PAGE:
If the president is serious about protecting reproductive health care, this is one way he can show it.
If you ask who is the United States biggest employer, people might assume its a corporate behemoth like Amazon. But the federal government actually employs the most people and, like any other company, it has a duty to look out for its employees. Now, Justice Department employees say part of that duty requires giving federal employees time off for out-of-state abortions.
On Wednesday, members of the Justice Department’s Gender Equality Network wrote a letter to the Biden administration urging it to “swiftly consider” providing administrative leave to “obtain reproductive health care services not available in their own state due to restrictive laws.”
With the Supreme Court set to overturn Roe v. Wade in the next few weeks, about half of the U.S. would outlaw abortion. A post-Roe America can already be seen by looking at states like Texas, where restrictive laws have forced pregnant people to seek care elsewhere. Wendy Brown-Spaulding, the development director for Whole Woman’s Health Alliance, told The Texas Tribune that “right now, we’re already seeing about 30% of our clients in our Minnesota clinic come from Texas.”
The Gender Equality Network warned warned that about 150,000 federal employees in Texas and Mississippi have little access to abortion. If Roe is overturned, 227,000 additional employees in 11 other states could lose access, too.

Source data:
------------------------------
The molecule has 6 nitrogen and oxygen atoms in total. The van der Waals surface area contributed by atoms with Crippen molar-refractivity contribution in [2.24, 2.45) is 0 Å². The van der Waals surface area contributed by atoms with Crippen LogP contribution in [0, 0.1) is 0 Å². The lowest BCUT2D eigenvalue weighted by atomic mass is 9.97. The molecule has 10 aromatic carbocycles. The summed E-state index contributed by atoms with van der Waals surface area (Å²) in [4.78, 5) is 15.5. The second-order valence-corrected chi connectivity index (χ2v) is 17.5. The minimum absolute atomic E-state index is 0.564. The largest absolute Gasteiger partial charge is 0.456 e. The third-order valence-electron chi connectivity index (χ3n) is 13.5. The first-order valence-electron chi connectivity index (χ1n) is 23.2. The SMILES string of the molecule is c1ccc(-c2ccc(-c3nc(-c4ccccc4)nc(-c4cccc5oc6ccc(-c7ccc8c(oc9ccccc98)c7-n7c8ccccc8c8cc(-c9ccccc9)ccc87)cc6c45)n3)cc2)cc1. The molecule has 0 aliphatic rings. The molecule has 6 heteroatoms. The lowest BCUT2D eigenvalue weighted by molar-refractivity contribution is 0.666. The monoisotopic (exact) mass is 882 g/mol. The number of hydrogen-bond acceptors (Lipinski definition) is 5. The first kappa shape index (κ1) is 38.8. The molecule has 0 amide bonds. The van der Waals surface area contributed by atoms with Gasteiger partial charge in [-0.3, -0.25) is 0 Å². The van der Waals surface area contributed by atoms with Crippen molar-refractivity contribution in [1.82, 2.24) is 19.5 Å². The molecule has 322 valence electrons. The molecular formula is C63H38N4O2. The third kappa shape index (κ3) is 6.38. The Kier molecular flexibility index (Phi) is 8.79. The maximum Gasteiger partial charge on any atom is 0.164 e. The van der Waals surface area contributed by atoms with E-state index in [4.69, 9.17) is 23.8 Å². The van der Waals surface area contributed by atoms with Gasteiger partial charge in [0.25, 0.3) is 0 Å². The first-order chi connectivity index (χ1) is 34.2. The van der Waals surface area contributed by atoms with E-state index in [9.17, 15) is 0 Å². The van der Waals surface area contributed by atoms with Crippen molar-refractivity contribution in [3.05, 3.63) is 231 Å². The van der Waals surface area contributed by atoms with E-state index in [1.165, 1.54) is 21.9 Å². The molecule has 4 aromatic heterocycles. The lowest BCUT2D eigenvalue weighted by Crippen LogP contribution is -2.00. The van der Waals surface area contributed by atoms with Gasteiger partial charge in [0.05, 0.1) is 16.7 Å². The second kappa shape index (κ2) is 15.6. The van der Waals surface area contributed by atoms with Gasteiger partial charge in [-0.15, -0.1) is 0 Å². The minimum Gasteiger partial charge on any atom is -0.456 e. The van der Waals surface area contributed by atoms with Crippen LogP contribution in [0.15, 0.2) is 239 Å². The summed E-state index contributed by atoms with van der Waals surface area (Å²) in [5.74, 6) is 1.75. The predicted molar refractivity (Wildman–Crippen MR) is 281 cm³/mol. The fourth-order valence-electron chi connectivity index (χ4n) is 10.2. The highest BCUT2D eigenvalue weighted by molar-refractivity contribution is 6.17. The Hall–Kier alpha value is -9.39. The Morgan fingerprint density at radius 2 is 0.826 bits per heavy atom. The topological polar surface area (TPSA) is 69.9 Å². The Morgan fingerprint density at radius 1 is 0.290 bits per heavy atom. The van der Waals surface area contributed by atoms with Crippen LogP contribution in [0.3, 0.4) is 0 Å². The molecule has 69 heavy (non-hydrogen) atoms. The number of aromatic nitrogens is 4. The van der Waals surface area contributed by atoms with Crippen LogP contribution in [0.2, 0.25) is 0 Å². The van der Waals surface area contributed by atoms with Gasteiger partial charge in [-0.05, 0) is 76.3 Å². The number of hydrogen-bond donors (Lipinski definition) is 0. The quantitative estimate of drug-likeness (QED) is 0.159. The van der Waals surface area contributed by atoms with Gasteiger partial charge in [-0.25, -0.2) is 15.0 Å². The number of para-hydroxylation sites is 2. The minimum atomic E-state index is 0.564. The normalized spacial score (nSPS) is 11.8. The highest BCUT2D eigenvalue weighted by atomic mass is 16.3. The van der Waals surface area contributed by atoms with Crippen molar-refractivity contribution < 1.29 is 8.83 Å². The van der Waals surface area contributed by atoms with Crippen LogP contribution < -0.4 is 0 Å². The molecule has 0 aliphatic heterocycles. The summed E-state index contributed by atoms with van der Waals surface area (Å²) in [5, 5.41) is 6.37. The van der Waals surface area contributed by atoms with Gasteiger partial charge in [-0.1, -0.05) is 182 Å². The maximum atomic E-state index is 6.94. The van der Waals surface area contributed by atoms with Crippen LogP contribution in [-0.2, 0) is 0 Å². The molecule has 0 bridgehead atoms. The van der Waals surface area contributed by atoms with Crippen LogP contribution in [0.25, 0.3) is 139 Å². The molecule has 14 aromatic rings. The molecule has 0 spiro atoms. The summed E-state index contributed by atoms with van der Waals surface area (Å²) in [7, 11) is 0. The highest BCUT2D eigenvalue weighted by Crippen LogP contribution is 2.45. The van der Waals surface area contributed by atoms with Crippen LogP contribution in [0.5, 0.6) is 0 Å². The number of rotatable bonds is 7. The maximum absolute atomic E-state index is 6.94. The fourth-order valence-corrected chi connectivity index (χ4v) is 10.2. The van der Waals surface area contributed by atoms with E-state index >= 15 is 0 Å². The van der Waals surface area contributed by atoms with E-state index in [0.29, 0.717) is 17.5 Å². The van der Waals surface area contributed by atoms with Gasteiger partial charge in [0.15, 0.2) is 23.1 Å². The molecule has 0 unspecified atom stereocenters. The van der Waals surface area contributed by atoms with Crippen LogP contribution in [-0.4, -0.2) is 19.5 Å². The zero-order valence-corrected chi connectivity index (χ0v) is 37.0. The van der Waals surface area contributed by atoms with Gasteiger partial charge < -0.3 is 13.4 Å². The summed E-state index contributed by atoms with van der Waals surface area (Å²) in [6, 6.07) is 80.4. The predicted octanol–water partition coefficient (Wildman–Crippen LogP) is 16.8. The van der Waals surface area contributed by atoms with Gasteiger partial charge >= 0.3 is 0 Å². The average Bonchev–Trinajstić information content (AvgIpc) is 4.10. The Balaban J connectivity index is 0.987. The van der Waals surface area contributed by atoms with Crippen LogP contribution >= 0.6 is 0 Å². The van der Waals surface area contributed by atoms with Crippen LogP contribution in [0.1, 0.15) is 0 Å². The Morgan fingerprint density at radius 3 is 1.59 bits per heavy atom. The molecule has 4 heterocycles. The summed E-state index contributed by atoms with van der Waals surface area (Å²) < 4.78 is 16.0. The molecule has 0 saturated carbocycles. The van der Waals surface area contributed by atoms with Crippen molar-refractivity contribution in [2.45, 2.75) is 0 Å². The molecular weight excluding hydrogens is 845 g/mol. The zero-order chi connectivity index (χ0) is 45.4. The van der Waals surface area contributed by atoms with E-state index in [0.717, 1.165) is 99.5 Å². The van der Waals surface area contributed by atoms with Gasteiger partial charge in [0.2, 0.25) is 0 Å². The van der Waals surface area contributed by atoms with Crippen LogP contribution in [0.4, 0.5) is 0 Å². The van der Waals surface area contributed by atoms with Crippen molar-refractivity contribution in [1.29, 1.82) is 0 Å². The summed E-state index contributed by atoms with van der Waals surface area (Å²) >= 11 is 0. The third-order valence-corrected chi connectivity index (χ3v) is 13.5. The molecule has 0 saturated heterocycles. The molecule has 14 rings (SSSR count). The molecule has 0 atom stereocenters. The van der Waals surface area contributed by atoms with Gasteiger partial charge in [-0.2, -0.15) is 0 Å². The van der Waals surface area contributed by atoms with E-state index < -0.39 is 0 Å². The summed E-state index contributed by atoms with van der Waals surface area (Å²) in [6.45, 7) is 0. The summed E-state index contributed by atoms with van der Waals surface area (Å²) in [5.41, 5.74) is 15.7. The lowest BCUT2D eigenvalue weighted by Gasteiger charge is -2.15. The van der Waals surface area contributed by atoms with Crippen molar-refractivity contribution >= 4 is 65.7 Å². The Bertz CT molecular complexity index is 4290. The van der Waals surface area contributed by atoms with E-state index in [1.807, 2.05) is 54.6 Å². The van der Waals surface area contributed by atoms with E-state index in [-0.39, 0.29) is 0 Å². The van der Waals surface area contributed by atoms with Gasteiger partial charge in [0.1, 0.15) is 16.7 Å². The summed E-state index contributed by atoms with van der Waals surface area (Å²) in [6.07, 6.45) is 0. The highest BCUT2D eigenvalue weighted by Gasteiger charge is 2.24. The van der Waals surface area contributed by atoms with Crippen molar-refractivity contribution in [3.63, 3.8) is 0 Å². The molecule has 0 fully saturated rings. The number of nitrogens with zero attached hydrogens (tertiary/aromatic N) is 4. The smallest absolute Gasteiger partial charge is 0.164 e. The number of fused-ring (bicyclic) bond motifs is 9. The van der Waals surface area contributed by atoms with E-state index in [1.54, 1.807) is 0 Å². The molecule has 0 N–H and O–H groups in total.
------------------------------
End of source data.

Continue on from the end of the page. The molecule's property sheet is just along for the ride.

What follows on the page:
In its letter, GEN noted that federal employees were given administrative leave to obtain COVID vaccinations for their “health, safety, and physical and mental well-being.” It added, “Likewise, the administration should be able to provide federal workers with a reasonable amount of administrative leave to access reproductive health care for their health, safety, and physical and mental well-being.”
This proposal isn’t coming out of nowhere. Several large companies like Amazon and Citigroup are already taking action to help employees access reproductive services. Earlier this week, Starbucks also announced it will cover travel expenses for U.S. employees who cannot access abortions and gender-confirmation procedures within 100 miles of their home.
Providing this administrative leave would put the federal government at odds with a number of state governments, The New York Times noted, in states where abortion is heavily restricted. Honestly, though, so what? In President Biden’s (admittedly weak) response to the leak of the initial draft majority opinion by Justice Samuel Alito, he wrote, “I believe a woman’s right to choose is fundamental” and “it will fall on our nation’s elected officials at all levels of government” to protect that right. This is one way he can do that.
And it’s definitely within the federal government’s power. As Stephen I. Vladeck, a professor at the University of Texas School of Law, told the Times, “Employers can choose to provide accommodation, and the federal government is allowed to act like any other employer to a degree.”
It’s unreasonable to expect employees — federal or otherwise — to tap into already limited vacation or sick days to access reproductive health care. There are some concerns that granting leave for abortions would violate the Hyde Amendment. However, the GEN argued that the “Hyde Amendment ... restricts the use of federal funding in most cases for an abortion procedure itself but does not impose restrictions on ancillary accommodations.”